Join Jim Krause for an in-depth discussion in this video Establishing pecking order, part of Color for Design and Art.
- Our eyeballs are some really busy little organs,…and one thing in particular that keeps them on their toes,…so to speak, is the job of constantly letting us know…what's worth paying attention to,…and what could be considering peripheral.…That's no easy job, especially considering…the vast amounts of visual clutter…that we face almost every waking minute these days.…So, that said, we, as designers,…we can do the eyeballs of others a real favor…by creating layouts and illustrations…that provide really clear and sensible cues…as to where to look first, and where to go next,…where to go after that.…
So how's this done?…Compositionally speaking, things like…size relationships, visual framing,…and directional elements, these can be employed to attract…and direct the eye, and color can help too.…In fact, let's talk about how color…can be used to tell the eye where to go…when it encounters a layout.…Now I'll use this somewhat challenging layout…as my subject here.…It's challenging because everything in it…seems to be calling for a similar amount of attention.…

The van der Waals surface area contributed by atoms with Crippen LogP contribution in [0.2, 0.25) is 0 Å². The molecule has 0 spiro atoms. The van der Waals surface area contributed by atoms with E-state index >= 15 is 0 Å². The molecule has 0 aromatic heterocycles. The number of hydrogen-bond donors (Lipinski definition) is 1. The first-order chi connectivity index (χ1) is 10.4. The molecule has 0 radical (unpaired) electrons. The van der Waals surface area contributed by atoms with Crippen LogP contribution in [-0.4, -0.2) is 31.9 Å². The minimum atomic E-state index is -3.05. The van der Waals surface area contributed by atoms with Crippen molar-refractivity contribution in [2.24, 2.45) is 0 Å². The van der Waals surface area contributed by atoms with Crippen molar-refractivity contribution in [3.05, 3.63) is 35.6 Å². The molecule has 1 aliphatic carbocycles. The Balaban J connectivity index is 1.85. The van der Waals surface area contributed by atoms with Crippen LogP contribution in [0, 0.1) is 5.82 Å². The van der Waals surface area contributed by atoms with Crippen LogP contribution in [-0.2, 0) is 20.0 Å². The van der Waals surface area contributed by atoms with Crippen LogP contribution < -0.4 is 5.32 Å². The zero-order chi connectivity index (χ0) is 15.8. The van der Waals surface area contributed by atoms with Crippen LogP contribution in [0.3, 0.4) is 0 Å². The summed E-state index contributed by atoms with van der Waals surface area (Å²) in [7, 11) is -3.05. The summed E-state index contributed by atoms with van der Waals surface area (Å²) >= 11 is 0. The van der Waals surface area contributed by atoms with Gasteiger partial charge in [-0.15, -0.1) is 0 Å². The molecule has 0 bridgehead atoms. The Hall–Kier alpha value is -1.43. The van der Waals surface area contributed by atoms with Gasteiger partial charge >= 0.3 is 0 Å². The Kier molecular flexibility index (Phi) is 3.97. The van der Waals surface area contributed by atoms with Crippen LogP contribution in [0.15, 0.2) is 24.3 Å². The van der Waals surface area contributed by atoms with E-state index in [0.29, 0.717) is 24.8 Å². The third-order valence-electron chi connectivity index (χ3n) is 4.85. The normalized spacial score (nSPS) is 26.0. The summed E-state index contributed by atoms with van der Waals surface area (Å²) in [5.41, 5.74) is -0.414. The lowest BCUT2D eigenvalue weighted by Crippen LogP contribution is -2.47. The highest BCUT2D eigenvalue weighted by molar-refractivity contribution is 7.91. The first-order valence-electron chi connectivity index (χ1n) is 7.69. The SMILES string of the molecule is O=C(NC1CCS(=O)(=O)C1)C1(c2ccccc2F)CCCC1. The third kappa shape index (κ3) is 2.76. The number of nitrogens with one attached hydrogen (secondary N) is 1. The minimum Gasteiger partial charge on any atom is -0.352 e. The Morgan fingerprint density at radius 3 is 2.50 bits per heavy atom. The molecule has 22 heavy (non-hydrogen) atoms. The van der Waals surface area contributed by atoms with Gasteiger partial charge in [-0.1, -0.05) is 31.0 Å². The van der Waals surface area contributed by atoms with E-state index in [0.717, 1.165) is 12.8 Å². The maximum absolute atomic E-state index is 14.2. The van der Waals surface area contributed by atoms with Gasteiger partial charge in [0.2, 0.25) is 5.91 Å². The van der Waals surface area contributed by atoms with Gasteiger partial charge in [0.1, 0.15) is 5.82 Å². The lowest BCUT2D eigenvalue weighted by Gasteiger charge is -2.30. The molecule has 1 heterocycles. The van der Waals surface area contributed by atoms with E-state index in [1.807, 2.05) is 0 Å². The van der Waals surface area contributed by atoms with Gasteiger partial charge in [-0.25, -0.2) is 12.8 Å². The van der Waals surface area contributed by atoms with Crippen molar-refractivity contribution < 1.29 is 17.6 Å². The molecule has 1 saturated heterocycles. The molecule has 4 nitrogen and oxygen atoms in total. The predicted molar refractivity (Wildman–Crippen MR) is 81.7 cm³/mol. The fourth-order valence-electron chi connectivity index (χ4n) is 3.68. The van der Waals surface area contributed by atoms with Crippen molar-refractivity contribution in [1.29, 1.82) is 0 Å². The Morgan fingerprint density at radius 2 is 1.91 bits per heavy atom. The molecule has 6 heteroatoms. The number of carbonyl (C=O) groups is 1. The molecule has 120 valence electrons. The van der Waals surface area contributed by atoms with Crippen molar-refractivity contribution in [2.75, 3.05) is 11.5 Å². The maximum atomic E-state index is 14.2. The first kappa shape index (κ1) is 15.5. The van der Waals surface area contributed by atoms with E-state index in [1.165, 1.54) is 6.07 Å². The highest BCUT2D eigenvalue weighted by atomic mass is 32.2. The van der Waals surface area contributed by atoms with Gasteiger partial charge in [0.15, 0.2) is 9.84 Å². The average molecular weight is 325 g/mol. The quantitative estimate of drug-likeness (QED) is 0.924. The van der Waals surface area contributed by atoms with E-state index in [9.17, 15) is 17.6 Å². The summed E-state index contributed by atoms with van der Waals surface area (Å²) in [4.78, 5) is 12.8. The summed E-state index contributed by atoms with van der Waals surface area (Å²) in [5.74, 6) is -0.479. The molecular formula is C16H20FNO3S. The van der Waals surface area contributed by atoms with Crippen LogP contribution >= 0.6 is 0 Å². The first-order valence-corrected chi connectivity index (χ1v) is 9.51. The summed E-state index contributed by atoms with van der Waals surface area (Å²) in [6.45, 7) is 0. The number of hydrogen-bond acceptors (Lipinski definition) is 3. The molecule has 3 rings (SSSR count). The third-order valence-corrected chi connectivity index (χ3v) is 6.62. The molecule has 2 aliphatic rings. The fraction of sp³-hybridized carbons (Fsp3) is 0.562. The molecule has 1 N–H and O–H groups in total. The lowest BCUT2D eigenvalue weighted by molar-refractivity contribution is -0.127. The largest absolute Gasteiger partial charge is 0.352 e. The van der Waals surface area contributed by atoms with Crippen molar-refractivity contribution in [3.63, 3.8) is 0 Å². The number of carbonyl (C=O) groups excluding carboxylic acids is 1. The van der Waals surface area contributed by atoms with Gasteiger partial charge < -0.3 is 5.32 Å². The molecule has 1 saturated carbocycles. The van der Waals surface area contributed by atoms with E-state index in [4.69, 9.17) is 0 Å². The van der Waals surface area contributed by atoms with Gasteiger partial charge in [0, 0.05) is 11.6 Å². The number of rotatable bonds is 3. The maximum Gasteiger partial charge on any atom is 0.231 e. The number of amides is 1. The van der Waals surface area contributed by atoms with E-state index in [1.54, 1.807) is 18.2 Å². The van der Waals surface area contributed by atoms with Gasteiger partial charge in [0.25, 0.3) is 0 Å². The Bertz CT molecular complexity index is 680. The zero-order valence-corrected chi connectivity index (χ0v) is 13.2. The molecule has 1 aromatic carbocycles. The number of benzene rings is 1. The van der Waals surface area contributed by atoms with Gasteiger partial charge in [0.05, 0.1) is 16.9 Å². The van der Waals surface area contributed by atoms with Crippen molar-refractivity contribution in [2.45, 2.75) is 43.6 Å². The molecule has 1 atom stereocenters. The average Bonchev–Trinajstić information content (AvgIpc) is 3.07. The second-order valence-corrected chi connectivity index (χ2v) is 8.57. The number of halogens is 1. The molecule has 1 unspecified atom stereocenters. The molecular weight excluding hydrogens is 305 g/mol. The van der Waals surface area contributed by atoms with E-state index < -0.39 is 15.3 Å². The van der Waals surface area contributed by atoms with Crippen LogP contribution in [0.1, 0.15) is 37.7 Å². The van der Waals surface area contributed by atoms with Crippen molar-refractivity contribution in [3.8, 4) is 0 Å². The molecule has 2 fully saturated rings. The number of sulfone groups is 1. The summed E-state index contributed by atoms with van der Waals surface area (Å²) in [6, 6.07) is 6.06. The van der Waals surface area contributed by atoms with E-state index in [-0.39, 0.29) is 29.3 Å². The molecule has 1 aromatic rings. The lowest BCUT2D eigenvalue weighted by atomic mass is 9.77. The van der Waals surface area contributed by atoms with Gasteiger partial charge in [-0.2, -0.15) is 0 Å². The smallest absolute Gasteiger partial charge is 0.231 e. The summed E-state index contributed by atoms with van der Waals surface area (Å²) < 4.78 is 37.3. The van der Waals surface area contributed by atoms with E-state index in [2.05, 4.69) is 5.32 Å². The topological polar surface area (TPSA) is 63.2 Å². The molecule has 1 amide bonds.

Primarily aimed at designers and illustrators, the course leans heavily toward digital tools such as Photoshop and Illustrator, but concludes with some challenges using real-world media (inks and paints!), so members can get a solid understanding of mixing colors and what tools and combinations work best.
- Navigating the color wheel and color vocabulary
- Why a color's value is so important
- RGB vs. CMYK vs. spot
- Finding the perfect color
- Working with grays and browns
- Building a color palette
- Borrowing hues for palettes
- Establishing color hierarchies
- Fixing color problems
- Altering color in photos and illustrations
- Using texture with color
- Painting for learning and fun